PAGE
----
A Hermit in the Himalayas

The Classic Work of Mystical Quest

A Hermit in the Himalayas

'The introductory account of Mr. Brunton's pony-back journey up the mountainside has real charm. One of his most interesting chapters gives a practical-minded consideration to the probable future of Tibet.' New York Times Paul Brunton was one of a very small number of his generation to travel in India and Tibet so extensively at a time when very few were doing so with such insight and discernment. His journalistic skills produced magnificent descriptions of the snowy peaks and high-desert landscapes of the Himalayan region, but it was the lessons he learned from the holy men he met on his journey that transformed him into one of the great interpreters of the East. In this magnificent spirituality classic, he explains that we all need 'oases of calm in a world of storm', no matter what era we are living in, and that to retreat from our everyday lives for a while is not weakness but strength. By taking the trouble to discover the deep silence within us we will find the benefits of being linked to an 'infinite power, an infinite wisdom, an infinite goodness'. A Hermit In The Himalayas is a fascinating blend of travel writing and profound spiritual experience. As we accompany the author on his journey through the vast Himalayas ranges towards Mount Kailas in Tibet, he also shows us an even more remarkable - and timeless - inner path which will help us cope with the ups and downs of our contemporary world.

Classical Civilizations of South-East Asia

Classical Civilizations of South-East Asia

With particular emphasis on history, religion, literature and arts, this collection provides a multifaceted and representative picture of the classical civilizations of South-East Asia which will be of interest for comparative and cross-disciplinary studies in this field, as well as providing a number of historical and literary documents and translations of great scholarly value.

Spiritual Traditions for the Contemporary Church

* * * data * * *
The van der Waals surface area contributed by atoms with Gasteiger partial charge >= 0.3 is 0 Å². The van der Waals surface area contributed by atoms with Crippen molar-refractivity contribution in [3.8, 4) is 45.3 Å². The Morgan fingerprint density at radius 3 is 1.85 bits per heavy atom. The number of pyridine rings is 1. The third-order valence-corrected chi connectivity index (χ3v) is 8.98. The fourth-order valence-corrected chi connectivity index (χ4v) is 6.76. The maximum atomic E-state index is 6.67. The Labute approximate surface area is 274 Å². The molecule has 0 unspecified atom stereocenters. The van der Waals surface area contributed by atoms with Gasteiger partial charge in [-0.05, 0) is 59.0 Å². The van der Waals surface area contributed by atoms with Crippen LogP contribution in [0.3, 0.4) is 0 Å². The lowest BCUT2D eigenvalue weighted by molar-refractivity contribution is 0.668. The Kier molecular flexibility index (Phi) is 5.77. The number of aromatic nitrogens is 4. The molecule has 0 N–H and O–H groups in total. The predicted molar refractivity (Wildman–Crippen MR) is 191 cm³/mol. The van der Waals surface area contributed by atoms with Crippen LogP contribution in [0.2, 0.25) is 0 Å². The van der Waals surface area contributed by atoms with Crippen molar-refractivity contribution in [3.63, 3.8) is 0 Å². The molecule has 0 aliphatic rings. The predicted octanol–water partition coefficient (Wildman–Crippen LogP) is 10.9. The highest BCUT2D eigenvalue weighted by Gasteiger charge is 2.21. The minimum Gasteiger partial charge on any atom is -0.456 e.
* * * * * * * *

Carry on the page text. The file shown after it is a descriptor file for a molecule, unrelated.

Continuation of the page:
Spiritual Traditions for the Contemporary Church

This volume offers a comprehensive intellectual and experiential introduction to Christian spirituality. It embraces spiritual traditions from the Patristic period to the present day. Part I, "The Roots of Contemporary Western Spirituality," covers spiritual types that have been fundamental in shaping spiritual practice. Part II, "Distinctive Spiritual Traditions," offers major introductory essays on spiritual traditions formed by such notable figures as Luther, Wesley, Ignatius, and John of the Cross, as well as ecclesiastical traditions such as Anglicanism. Part III, "The Feminine Dimension in Christian Spirituality," is devoted to Marian Spirituality, holy women, and feminism. Each of the fourteen chapters is followed by a practicum which enables readers to assimilate the practice prescribed into their own devotional life .

The School of Charity

The Letters Of Thomas Merton On Religious Renewal & Spiritual Direction

The School of Charity

As the third volume in the series including The Hidden Ground of Love (1985) and The Road to Joy (1989), this collection features Thomas Merton's letters to members of religious communities around the world. Merton's questions about the monastic life, sometimes radical and disturbing, either arose from what was happening in his own experience or reflected the extraordinary changes that followed Vatican Council II.

At the Eleventh Hour

The Biography of Swami Rama